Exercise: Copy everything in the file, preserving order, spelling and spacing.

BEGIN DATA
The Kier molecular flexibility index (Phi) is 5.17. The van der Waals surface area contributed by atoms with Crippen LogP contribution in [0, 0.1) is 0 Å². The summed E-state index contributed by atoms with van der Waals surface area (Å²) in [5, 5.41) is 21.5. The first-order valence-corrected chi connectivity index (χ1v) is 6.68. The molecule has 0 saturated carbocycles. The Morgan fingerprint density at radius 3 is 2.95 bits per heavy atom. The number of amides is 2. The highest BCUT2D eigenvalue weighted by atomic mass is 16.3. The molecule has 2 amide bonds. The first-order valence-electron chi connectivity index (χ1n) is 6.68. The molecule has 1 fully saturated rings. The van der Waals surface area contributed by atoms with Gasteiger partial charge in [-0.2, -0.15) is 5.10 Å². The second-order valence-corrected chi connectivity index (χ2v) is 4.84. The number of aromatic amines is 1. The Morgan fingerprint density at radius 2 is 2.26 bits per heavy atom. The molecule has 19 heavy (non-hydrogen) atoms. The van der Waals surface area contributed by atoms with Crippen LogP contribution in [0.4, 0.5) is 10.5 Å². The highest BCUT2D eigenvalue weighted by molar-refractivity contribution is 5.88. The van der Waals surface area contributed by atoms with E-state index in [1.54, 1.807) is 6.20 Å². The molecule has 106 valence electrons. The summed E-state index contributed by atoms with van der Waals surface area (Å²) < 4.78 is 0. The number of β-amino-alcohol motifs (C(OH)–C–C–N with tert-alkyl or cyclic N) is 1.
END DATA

The Kier molecular flexibility index (Phi) is 5.17. The van der Waals surface area contributed by atoms with Crippen LogP contribution in [0, 0.1) is 0 Å². The summed E-state index contributed by atoms with van der Waals surface area (Å²) in [5, 5.41) is 21.5. The first-order valence-corrected chi connectivity index (χ1v) is 6.68. The molecule has 0 saturated carbocycles. The Morgan fingerprint density at radius 3 is 2.95 bits per heavy atom. The number of amides is 2. The highest BCUT2D eigenvalue weighted by atomic mass is 16.3. The molecule has 2 amide bonds. The first-order valence-electron chi connectivity index (χ1n) is 6.68. The molecule has 1 fully saturated rings. The van der Waals surface area contributed by atoms with Gasteiger partial charge in [-0.2, -0.15) is 5.10 Å². The second-order valence-corrected chi connectivity index (χ2v) is 4.84. The number of aromatic amines is 1. The Morgan fingerprint density at radius 2 is 2.26 bits per heavy atom. The molecule has 19 heavy (non-hydrogen) atoms. The van der Waals surface area contributed by atoms with Crippen LogP contribution in [0.4, 0.5) is 10.5 Å². The highest BCUT2D eigenvalue weighted by molar-refractivity contribution is 5.88. The van der Waals surface area contributed by atoms with E-state index in [1.54, 1.807) is 6.20 Å². The molecule has 106 valence electrons. The summed E-state index contributed by atoms with van der Waals surface area (Å²) < 4.78 is 0. The number of β-amino-alcohol motifs (C(OH)–C–C–N with tert-alkyl or cyclic N) is 1.